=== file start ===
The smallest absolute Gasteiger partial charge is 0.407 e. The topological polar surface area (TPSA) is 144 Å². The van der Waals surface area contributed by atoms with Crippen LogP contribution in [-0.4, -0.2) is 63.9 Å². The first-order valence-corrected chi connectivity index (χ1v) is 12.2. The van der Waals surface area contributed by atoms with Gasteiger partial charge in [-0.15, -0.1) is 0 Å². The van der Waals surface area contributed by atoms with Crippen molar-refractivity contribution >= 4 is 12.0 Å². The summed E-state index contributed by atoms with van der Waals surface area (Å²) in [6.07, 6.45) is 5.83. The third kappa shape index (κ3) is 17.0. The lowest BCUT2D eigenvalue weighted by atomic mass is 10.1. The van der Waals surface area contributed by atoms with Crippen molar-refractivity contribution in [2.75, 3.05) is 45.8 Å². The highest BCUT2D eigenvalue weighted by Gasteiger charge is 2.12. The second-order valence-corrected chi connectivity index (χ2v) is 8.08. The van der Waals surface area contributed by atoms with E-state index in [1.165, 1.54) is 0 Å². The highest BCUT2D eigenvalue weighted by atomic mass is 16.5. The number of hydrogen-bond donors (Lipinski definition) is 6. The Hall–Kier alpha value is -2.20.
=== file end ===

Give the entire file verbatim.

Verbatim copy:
The smallest absolute Gasteiger partial charge is 0.407 e. The topological polar surface area (TPSA) is 144 Å². The van der Waals surface area contributed by atoms with Crippen LogP contribution in [-0.4, -0.2) is 63.9 Å². The first-order valence-corrected chi connectivity index (χ1v) is 12.2. The van der Waals surface area contributed by atoms with Gasteiger partial charge in [-0.15, -0.1) is 0 Å². The van der Waals surface area contributed by atoms with Crippen molar-refractivity contribution >= 4 is 12.0 Å². The summed E-state index contributed by atoms with van der Waals surface area (Å²) in [6.07, 6.45) is 5.83. The third kappa shape index (κ3) is 17.0. The lowest BCUT2D eigenvalue weighted by atomic mass is 10.1. The van der Waals surface area contributed by atoms with Crippen molar-refractivity contribution in [2.75, 3.05) is 45.8 Å². The highest BCUT2D eigenvalue weighted by Gasteiger charge is 2.12. The second-order valence-corrected chi connectivity index (χ2v) is 8.08. The van der Waals surface area contributed by atoms with E-state index in [1.165, 1.54) is 0 Å². The highest BCUT2D eigenvalue weighted by atomic mass is 16.5. The number of hydrogen-bond donors (Lipinski definition) is 6. The Hall–Kier alpha value is -2.20.